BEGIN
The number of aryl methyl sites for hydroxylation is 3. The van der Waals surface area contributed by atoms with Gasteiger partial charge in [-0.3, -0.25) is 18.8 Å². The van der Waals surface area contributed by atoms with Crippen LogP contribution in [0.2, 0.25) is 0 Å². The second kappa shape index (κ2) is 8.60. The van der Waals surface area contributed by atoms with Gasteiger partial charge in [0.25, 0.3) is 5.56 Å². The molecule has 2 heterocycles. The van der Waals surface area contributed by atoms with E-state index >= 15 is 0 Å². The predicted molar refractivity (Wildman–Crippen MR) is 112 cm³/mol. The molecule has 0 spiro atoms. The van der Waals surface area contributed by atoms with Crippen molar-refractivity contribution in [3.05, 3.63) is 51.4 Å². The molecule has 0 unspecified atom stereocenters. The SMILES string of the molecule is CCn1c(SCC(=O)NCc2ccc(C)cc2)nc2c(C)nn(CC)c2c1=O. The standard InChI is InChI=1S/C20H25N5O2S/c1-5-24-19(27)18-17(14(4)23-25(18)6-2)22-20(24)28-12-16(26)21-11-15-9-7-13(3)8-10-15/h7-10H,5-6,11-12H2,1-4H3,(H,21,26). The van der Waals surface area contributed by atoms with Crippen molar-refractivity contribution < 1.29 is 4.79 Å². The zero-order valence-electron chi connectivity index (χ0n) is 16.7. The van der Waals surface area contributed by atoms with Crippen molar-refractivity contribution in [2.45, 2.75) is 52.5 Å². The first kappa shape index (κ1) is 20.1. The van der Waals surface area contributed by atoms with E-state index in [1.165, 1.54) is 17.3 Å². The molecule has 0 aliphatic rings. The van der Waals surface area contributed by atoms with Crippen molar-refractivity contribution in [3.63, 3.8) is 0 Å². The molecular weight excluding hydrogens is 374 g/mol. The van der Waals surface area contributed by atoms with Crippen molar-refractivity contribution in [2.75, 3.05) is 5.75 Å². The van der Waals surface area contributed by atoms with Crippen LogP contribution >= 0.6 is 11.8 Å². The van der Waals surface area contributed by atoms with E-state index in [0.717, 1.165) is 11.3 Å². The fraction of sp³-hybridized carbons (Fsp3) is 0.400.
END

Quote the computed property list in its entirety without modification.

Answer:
The number of aryl methyl sites for hydroxylation is 3. The van der Waals surface area contributed by atoms with Gasteiger partial charge in [-0.3, -0.25) is 18.8 Å². The van der Waals surface area contributed by atoms with Crippen LogP contribution in [0.2, 0.25) is 0 Å². The second kappa shape index (κ2) is 8.60. The van der Waals surface area contributed by atoms with Gasteiger partial charge in [0.25, 0.3) is 5.56 Å². The molecule has 2 heterocycles. The van der Waals surface area contributed by atoms with E-state index >= 15 is 0 Å². The predicted molar refractivity (Wildman–Crippen MR) is 112 cm³/mol. The molecule has 0 spiro atoms. The van der Waals surface area contributed by atoms with Crippen molar-refractivity contribution in [3.05, 3.63) is 51.4 Å². The molecule has 0 unspecified atom stereocenters. The SMILES string of the molecule is CCn1c(SCC(=O)NCc2ccc(C)cc2)nc2c(C)nn(CC)c2c1=O. The standard InChI is InChI=1S/C20H25N5O2S/c1-5-24-19(27)18-17(14(4)23-25(18)6-2)22-20(24)28-12-16(26)21-11-15-9-7-13(3)8-10-15/h7-10H,5-6,11-12H2,1-4H3,(H,21,26). The van der Waals surface area contributed by atoms with Crippen molar-refractivity contribution < 1.29 is 4.79 Å². The zero-order valence-electron chi connectivity index (χ0n) is 16.7. The van der Waals surface area contributed by atoms with Crippen molar-refractivity contribution in [2.45, 2.75) is 52.5 Å². The first kappa shape index (κ1) is 20.1. The van der Waals surface area contributed by atoms with E-state index in [1.165, 1.54) is 17.3 Å². The molecule has 0 aliphatic rings. The van der Waals surface area contributed by atoms with Crippen molar-refractivity contribution in [3.63, 3.8) is 0 Å². The molecular weight excluding hydrogens is 374 g/mol. The van der Waals surface area contributed by atoms with Crippen molar-refractivity contribution in [2.75, 3.05) is 5.75 Å². The van der Waals surface area contributed by atoms with Crippen LogP contribution >= 0.6 is 11.8 Å². The van der Waals surface area contributed by atoms with E-state index in [0.717, 1.165) is 11.3 Å². The fraction of sp³-hybridized carbons (Fsp3) is 0.400.